Logistics And Frieght Forwarding

Maersk unit eyeing Germany’s Hamburg Sud

Maersk Line, an arm of Danish conglomerate A.P. Moeller-Maersk A/S, is looking to buy German peer Hamburg S?d, people with knowledge of the matter said, a deal that would help the world’s leading container-shipping operator boost its presence in trades from Latin America to the rest of the world. Maersk is interested in acquiring the entire Hamburg S?d business, which had £6.7 billion in revenue in 2015, not just picking up a few vessels, a person familiar with the matter said.

Hamburg S?d, the world’s seventh-biggest container operator in terms of capacity, is part of the Oetker Group, a family-owned German conglomerate involved in shipping, banking, food and beverages. The Wall Street Journal last week reported that the Oetker family is discussing a sale of the shipping business, which may go on the block by the end of the year. A person involved in the matter said the family will likely make a decision on whether to sell this week.

Maersk Line, which moves about 15% of global seaborne freight, has publicly said it is looking for acquisitions to increase its market share during one of the most challenging times for the industry, with freight rates well below sustainable levels over the past two years. Container ships that transport 95% of the world’s manufactured products are struggling to emerge from one of the deepest ever down-cycles, marred by anemic global trade, and a glut of tonnage in the water. Those conditions have kicked off a rare wave of consolidation, with many of the 20 biggest operators either joining alliances or merging to weather the crisis.

France’s CMA CGM, the third biggest player, last year bought Singapore’s Neptune Orient Lines for £2.4 billion, and Japan’s three largest shipping companies said in October they would merge their container operations. These pairings have left Hamburg S?d and Israel’s Zim Integrated Shipping Services Ltd. the only two liners left without a partner. While Maersk has bought ships from distressed peers like Korea’s Hanjin Shipping Co, which declared bankruptcy in August, its last full-scale acquisition was in 2005 when it bought P&O Nedlloyd.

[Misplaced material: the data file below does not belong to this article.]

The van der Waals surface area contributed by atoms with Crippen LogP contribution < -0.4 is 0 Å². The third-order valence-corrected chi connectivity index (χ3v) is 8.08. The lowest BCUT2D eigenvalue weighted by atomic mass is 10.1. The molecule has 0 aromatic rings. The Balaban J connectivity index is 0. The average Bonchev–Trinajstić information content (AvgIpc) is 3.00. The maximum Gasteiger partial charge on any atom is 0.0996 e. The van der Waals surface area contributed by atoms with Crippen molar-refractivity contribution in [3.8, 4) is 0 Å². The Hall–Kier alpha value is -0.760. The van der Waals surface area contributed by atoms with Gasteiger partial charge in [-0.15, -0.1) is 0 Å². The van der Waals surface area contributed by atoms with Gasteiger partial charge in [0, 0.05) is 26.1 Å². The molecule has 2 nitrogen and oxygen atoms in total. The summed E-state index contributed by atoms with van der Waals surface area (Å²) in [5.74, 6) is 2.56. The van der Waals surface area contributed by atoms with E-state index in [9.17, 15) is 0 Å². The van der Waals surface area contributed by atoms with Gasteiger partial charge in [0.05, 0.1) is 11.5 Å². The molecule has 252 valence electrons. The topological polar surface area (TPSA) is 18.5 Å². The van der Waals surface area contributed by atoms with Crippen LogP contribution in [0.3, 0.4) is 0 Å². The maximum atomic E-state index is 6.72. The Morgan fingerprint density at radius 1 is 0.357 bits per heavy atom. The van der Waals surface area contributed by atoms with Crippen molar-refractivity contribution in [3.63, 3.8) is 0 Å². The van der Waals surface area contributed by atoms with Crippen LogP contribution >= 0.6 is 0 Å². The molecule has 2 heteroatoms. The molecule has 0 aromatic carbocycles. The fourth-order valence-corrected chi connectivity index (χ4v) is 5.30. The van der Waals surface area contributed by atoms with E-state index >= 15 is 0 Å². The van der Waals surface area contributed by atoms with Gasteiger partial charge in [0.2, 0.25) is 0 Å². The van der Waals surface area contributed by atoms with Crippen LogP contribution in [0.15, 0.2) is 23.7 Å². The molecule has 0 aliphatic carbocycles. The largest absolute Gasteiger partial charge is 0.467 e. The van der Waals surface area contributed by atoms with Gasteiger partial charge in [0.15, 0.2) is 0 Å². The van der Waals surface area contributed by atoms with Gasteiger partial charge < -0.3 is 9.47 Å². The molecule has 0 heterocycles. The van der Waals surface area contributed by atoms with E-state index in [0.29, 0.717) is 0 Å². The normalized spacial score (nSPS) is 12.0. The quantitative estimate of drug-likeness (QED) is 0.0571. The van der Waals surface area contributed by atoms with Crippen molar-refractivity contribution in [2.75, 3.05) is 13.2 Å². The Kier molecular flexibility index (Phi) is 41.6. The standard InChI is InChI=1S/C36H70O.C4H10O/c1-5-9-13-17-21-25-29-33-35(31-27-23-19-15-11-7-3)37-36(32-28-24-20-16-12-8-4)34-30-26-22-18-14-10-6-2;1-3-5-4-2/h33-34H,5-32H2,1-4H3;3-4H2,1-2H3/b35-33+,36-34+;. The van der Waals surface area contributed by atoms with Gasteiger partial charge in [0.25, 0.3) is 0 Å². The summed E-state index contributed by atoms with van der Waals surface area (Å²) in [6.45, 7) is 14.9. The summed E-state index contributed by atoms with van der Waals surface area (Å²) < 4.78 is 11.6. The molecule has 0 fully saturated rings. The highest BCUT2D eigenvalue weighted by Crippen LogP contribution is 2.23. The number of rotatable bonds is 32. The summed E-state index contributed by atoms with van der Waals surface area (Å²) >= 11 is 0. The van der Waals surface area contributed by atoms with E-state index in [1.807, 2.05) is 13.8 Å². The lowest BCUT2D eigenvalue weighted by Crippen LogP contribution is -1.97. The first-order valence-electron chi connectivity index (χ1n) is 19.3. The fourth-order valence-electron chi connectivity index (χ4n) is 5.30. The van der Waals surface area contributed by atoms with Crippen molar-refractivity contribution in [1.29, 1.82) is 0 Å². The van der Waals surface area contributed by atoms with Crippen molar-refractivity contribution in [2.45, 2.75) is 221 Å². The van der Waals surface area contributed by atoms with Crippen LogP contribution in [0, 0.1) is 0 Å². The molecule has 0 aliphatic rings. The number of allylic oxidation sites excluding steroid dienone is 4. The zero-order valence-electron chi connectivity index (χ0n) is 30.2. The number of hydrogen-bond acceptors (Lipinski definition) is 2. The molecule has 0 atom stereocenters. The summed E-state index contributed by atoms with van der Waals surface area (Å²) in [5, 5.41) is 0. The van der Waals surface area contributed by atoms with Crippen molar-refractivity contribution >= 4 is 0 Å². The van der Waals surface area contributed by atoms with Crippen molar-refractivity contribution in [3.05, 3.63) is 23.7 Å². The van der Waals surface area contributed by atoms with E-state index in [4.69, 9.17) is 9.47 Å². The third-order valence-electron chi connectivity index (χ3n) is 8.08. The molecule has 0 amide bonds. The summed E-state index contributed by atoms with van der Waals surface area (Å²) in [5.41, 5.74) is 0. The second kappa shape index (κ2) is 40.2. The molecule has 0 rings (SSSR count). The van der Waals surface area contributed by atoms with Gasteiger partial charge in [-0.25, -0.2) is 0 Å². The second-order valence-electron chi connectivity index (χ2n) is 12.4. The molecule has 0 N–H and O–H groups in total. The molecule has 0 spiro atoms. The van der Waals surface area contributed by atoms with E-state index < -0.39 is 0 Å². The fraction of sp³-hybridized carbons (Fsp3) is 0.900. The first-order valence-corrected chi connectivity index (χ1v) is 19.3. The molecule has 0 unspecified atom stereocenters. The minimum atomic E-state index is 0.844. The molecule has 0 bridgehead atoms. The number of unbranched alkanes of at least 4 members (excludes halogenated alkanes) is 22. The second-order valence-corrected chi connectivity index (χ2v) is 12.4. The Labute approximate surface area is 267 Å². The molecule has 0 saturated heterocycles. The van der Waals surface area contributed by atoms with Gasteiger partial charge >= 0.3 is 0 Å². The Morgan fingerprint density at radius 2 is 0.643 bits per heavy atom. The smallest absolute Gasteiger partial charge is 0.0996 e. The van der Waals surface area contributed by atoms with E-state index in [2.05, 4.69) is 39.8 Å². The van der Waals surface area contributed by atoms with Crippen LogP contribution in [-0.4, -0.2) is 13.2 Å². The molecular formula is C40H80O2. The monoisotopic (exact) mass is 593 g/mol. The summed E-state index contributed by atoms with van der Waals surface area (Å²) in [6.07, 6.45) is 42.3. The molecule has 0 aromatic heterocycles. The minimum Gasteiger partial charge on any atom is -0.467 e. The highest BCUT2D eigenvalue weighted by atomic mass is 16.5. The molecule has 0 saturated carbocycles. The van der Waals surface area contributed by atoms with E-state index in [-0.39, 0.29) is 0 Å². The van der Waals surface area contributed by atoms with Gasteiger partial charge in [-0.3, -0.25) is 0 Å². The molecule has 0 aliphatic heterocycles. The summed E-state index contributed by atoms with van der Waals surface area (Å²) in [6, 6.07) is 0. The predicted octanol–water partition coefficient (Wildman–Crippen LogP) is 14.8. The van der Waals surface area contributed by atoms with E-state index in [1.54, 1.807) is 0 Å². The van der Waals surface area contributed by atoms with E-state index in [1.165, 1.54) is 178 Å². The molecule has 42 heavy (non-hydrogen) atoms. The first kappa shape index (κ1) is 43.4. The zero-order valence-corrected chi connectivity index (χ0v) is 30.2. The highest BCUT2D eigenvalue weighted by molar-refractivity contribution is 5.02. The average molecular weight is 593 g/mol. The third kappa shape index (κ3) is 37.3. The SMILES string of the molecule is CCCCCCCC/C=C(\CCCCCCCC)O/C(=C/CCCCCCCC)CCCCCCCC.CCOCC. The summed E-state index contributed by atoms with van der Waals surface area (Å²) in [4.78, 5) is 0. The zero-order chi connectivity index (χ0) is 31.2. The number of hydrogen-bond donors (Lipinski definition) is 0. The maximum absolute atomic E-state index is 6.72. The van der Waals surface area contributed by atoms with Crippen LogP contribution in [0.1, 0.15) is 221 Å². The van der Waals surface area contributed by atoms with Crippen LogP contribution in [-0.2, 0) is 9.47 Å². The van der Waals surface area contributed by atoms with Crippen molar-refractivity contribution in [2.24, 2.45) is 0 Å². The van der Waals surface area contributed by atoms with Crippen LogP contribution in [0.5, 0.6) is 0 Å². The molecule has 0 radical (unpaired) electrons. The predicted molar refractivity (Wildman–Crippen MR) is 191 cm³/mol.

“Hamburg S?d’s strong presence in North-South trades makes it attractive to Maersk,” said Lars Jensen, chief executive of Copenhagen-based SeaIntelligence Consulting. “Maersk sees growth in refrigerated cargo like meat products from Brazil and Argentina and bananas from Ecuador, and teaming up with Hamburg S?d will give it a bigger footprint in that part of the world.” Hamburg S?d said it had nearly 6,000 employees at the end of 2015, and owned and chartered 130 container ships. According to data provider Alphaliner, the company has 3% share of global container capacity, with the ability to transport 600,000 containers.

The value of its fleet is around £1.4 billion according to VesselsValue, another maritime data provider.

Hamburg S?d, which traces its roots back more than 100 years, previously explored a merger with German peer Hapag-Lloyd AG, but talks collapsed in 2013 over pricing and who would run the merged entity.

Write to Costas Paris at [email protected]

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